- © 2016 by the Mineralogical Society of America
The relationships between silicic volcanic and plutonic rocks have long puzzled geologists because the rich set of observations from petrology, geochronology, thermal modeling, geophysical techniques, and geochemistry have led to contradictory interpretations. Although compositional evolutionary trends leading to granite and rhyolite are congruent, it is not clear if rhyolites are formed by the extraction of melt from shallow crystal mushes that otherwise solidify to form granite plutons, or are derived from a greater depth in parallel with granite plutons, or are formed by processes separate from those which form granite plutons. Finding a consistent explanation for the silicic volcanic–plutonic relationship bears on important Earth science questions, including, “How is silicic continental crust formed?” and, “Can we predict supereruptions?”
- Relatively high-silica volcanic rock containing ~65–70 wt% SiO2.
- Granite, granitoids
- Plutonic rocks composed predominantly of quartz, alkali feldspar, and plagioclase feldspar, typically in subequal amounts.
- A deposit formed from a pyroclastic flow.
- Although the definition of this fundamental geologic substance is disturbingly vague, the American Geosciences Institute Glossary of Geology definition is appropriate here: “naturally occurring molten or partially molten rock material, generated within the Earth and capable of intrusion and extrusion.”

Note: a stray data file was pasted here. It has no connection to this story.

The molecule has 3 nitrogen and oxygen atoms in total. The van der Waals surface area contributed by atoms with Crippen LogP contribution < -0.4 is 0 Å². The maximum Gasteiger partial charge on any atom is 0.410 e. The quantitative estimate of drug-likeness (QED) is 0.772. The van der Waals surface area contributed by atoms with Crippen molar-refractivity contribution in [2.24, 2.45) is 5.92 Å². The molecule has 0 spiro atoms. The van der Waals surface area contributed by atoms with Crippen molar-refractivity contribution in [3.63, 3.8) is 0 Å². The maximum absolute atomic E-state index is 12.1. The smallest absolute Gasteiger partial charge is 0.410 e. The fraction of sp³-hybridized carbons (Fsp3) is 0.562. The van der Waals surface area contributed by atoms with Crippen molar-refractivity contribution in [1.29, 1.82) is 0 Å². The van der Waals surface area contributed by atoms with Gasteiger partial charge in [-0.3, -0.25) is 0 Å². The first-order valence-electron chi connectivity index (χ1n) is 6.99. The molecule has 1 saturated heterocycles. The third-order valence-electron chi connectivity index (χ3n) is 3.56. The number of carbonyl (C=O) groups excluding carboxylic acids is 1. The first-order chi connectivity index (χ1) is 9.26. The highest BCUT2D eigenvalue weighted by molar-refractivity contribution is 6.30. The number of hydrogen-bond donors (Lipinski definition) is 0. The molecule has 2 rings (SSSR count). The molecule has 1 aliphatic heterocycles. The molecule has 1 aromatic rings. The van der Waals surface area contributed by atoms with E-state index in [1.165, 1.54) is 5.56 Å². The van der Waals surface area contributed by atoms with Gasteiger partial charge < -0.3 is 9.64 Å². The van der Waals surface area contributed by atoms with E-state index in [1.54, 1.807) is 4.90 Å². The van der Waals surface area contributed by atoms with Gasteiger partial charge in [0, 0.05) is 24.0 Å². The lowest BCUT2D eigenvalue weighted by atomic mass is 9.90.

- Referring to magma that crystallized at depth and is, therefore, relatively coarse-grained. Granite is a plutonic rock.
- Said of material ejected into the air during eruption, such as volcanic ash.
- Pyroclastic fall
- Fine material from an explosive eruption that falls like snow. Pyroclastic fall material can circle the globe if fine enough and thrown high enough.
- Pyroclastic flow
- A hot, fluidized, ground-hugging mass of fragmental material from an explosive eruption that moves across the ground surface at high speed. Pyroclastic flows are dominated by fine (<2 mm) particles of volcanic ash and are sometimes called “ash flows.”
- High-silica volcanic rock containing >~70 wt% SiO2.
- The chemical component SiO2.
- Denoting a high concentration of silica (typically >66 wt%). Silicic melts are far more viscous than less-silicic ones.